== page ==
Beckie: It’s so clear to me from my work that people want to do what it takes to protect the Bay. That should give us all hope. In the Bay Area, people are clearly concerned about climate change and its effects on our planet and our livelihoods. I just think many people are at a loss as to what they can do about it. In the face of the stalling and denial that comes from some of our elected leaders, that’s understandable. If residents of the Bay Area support the Clean and Healthy Bay ballot measure in June, our region will have a solid base of funding to work toward real, tangible solutions to the biggest ecological threat of our time.
Trash has plagued the Bay since landfills ringed its shoreline in the 1950’s and 60’s. Times have changed, but according to the agency tasked with protecting water quality in the Bay, not enough progress has been made.
At the Regional Water Quality Control Board’s meeting a couple weeks ago, Board members discussed the effectiveness of a 5-year-old policy that requires cities to drastically reduce the flow of pollutants into their storm drains, which connect directly to creeks and the Bay. Trash was the main topic, and the discussion focused on how to improve the policy to ensure that trash in the Bay is eliminated by 2022. Save The Bay has been tracking progress since the policy went into effect in 2010, and unfortunately we’re not convinced that much has changed.
Stronger policies needed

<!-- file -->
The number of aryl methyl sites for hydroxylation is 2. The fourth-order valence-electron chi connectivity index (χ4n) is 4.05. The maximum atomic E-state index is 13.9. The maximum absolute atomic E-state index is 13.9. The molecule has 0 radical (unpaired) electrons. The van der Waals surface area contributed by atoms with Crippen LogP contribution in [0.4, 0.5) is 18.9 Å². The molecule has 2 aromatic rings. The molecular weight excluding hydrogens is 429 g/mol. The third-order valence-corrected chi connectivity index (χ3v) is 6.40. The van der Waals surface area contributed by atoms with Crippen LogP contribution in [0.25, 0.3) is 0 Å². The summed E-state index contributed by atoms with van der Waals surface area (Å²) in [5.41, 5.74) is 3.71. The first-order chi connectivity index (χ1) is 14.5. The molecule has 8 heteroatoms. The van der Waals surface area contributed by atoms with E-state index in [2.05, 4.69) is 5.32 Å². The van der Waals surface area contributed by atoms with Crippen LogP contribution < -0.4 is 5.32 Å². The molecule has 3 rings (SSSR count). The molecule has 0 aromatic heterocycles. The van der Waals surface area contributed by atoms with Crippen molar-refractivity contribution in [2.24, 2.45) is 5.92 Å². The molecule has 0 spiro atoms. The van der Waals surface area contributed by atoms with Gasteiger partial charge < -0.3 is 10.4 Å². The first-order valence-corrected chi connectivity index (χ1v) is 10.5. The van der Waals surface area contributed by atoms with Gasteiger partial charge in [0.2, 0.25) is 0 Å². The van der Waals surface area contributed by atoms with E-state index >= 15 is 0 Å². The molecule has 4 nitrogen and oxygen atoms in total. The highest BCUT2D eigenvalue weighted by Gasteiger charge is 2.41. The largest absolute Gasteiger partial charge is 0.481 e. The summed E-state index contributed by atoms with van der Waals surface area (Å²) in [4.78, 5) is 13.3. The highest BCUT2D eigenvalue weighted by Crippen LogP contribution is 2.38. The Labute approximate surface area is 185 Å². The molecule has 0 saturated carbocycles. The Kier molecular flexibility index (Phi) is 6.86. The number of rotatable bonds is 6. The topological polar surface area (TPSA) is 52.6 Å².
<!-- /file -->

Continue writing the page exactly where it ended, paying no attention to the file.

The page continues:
Part of the problem is the lack of clear requirements for determining how much trash ends up in local creeks or along the Bay shoreline. How will cities, the Water Board, or the public know if our efforts to reduce trash are working if no one is collecting data in and around the water? Another concern is the lack of consequences for cities that don’t demonstrate major trash reductions. Some cities are working very hard to reduce trash through activities like street sweeping, maintenance crews in commercial areas, promptly collecting illegally dumped materials, and organizing community trash clean-ups. Inconsistent effort among cities must be discouraged to truly reduce trash throughout our region.
Luckily, the Water Board voiced these same concerns at the meeting and asked their staff to come back with a better, stronger policy. Board Member Jim McGrath stated that the region is nowhere near a 40% reduction in trash (which was supposed to have been achieved in 2014) and the Board Chair, Terry Young, made it clear that future failures to meet mandatory reductions will not be tolerated—the next one is a 70% reduction by 2017.
While trash remains a serious threat to the Bay, the leadership demonstrated by the Water Board gives us hope. For our part, Save The Bay will continue to advocate for a strong policy while also working to support cities in their efforts. At the meeting, many city representatives spoke of the difficulty in securing resources to implement solutions—that’s why YOUR voice is so important. Tell your elected officials to do everything they can to keep trash out of our neighborhoods and storm drains. Talk to your local businesses about keeping their sidewalks clean. Take the Zero Trash pledge to stay up-to-date on future opportunities to advocate for a trash-free Bay.